of Mother Nature’s bronc ride,
every jump, kick and surprise

without warning, never boring
when the weather gets her head
between her front legs.

As she warms up
to 113 degrees, we’ll see
what we’re made of.

 

 

We’re now on Mexican time: up at daylight and inside by eleven for lunch and a siesta. I am amazed how well the cattle, and especially the calves in the weaning pens, have managed to deal with the heat. Our ‘sip and dip’ has gotten plenty of use this past week, cools our flesh to the bone. Thank you Canadian Joe Hertz, fiddler for Cowboy Celtic, for your stone mason work!

 

Greasy Cove, Lake Kaweah

 

 

Robbin and I left at daylight this morning to try to locate any cattle we might have missed in the Greasy Creek watershed when we gathered to wean over the past two weeks. Temperatures are rising with a high yesterday of 106 degrees on Dry Creek, mid-teens forecast this coming week that will accelerate our Sierra Nevada snowmelt.

It was refreshing to see Lake Kaweah, which is almost full, on our way off the hill at noon.

 

TWINING BRODIAEA

 

 

Our native feed germinated early at the end of October, and by Thanksgiving the rains came, six days at a time spaced with six days of gray. A fairly warm winter with few days below freezing, the grass grew, and by March, there was little room for wildflower bloom to compete for sunlight.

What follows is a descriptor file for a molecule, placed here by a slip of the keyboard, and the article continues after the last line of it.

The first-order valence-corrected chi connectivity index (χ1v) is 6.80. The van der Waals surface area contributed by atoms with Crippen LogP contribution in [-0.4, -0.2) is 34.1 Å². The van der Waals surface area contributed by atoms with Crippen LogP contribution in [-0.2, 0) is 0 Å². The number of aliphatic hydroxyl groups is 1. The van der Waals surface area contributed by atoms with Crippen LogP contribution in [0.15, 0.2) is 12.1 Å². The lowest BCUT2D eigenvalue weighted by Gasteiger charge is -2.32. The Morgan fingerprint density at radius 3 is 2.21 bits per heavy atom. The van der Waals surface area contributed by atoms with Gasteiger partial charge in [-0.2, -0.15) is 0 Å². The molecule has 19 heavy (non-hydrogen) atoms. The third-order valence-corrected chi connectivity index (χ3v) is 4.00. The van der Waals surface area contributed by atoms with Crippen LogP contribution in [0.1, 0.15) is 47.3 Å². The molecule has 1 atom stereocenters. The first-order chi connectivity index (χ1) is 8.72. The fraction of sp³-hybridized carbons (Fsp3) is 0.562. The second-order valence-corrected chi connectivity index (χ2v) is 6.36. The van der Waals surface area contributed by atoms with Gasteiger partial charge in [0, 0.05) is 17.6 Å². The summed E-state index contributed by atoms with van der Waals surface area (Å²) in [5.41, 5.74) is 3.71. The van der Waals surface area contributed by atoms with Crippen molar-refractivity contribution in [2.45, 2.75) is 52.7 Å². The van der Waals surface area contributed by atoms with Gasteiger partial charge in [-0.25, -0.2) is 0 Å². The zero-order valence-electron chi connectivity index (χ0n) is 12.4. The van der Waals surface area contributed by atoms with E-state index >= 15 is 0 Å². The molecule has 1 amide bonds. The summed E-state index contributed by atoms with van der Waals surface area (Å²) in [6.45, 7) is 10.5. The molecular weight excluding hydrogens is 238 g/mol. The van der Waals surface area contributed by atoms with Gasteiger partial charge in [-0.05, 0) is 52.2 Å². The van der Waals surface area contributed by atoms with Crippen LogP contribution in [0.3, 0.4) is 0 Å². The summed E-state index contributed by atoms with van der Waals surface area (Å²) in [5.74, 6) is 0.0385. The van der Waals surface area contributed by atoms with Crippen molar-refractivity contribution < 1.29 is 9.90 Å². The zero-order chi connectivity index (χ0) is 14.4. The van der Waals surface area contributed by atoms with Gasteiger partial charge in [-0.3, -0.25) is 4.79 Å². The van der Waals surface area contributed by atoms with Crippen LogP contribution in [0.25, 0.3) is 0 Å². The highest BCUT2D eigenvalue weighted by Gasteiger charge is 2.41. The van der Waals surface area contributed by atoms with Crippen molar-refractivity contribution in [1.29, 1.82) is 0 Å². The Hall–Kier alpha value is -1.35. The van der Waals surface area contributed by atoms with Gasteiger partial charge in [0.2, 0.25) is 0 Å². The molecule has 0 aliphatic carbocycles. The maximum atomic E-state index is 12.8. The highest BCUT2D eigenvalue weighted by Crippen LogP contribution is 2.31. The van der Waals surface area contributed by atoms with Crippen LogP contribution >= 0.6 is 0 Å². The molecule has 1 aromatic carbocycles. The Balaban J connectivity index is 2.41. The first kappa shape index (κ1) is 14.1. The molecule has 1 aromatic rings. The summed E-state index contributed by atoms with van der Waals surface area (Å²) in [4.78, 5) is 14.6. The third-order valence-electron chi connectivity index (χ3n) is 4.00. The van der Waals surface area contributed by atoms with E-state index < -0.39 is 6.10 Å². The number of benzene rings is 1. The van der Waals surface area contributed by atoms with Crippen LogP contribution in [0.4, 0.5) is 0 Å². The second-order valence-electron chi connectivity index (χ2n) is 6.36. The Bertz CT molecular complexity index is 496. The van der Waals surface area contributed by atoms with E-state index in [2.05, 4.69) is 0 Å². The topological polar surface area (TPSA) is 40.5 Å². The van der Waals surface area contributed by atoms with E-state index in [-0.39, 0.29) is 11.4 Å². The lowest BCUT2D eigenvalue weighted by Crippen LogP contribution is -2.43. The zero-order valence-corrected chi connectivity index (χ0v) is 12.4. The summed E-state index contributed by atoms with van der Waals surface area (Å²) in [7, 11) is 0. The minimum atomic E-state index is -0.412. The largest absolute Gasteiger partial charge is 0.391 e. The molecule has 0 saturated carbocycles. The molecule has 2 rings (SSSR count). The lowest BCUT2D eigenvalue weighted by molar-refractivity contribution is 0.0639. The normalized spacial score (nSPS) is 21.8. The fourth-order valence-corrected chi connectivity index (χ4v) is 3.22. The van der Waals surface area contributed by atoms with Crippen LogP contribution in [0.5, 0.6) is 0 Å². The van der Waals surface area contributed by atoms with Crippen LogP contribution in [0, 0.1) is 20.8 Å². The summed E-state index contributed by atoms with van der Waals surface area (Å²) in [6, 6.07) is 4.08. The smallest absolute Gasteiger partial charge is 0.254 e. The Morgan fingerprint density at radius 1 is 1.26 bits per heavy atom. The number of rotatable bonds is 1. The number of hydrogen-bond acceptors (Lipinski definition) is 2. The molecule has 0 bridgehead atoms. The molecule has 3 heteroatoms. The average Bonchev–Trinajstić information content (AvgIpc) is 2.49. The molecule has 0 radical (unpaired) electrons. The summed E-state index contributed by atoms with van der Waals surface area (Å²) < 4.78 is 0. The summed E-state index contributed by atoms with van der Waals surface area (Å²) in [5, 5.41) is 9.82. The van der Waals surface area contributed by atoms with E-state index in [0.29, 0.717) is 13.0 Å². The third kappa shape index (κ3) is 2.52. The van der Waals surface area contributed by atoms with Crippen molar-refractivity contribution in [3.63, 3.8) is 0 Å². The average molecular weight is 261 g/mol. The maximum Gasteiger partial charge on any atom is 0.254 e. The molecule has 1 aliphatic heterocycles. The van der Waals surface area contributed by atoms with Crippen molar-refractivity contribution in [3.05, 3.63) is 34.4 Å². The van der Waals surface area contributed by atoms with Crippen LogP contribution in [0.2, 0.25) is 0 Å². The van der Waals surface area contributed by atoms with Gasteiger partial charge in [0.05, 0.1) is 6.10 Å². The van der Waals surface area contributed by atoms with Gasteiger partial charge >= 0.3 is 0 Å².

Exceptions are the yellow cascades of Bush Monkeyflowers and the purple Winecups or Farewell to Spring, both now showing spectacularly around Lake Kaweah. While looking for strays yesterday, this Twining Brodiaea caught my eye.

 

Rising from the earth,
heavy head climbing for light,
no two knots the same.

 

Almost Stuck

 

 

While I was blading a dusty firebreak along Dry Creek Road, Terri and Robbin went up to the Paregien Ranch in the Kubota to corral some dry cows that we’ve earmarked for town, when and if we can get to them with a gooseneck. Roughly 2,000 feet higher in elevation with 25 inches of rain, it’s still wet and boggy in places under our tall feed. They corralled the cows, but had to turn them out into the gathering field because it’s still too wet to load them. Afterwards, while putting out salt and mineral, they found a loblolly in the middle of the road that we have driven over several times this season with no problems.

 

 

Short of boasting this year, we’ve been fortunate not to have gotten stuck somewhere on the ranch considering our many close calls and all the ‘stuck’ stories we’ve heard from our neighbors. Sharing her iPhone photos, Robbin was quick to refine the definition of being stuck as when you have to walk home, or call someone to pull you out of a mud hole. Down on its frame, luckily they found an oak close enough to winch the Kubota onto hard ground.

 

 

With four years of drought fresh in our minds, we’ve not complained about our near-record rainfall, but it has presented a number of new problems, including not getting our upper-country calves branded before we wean in a few weeks—when and if we can haul them off the hill. Hard to believe it was 95 degrees yesterday. Careful what we wish for as we deal with a very different year, we’re looking forward to something a little closer to normal.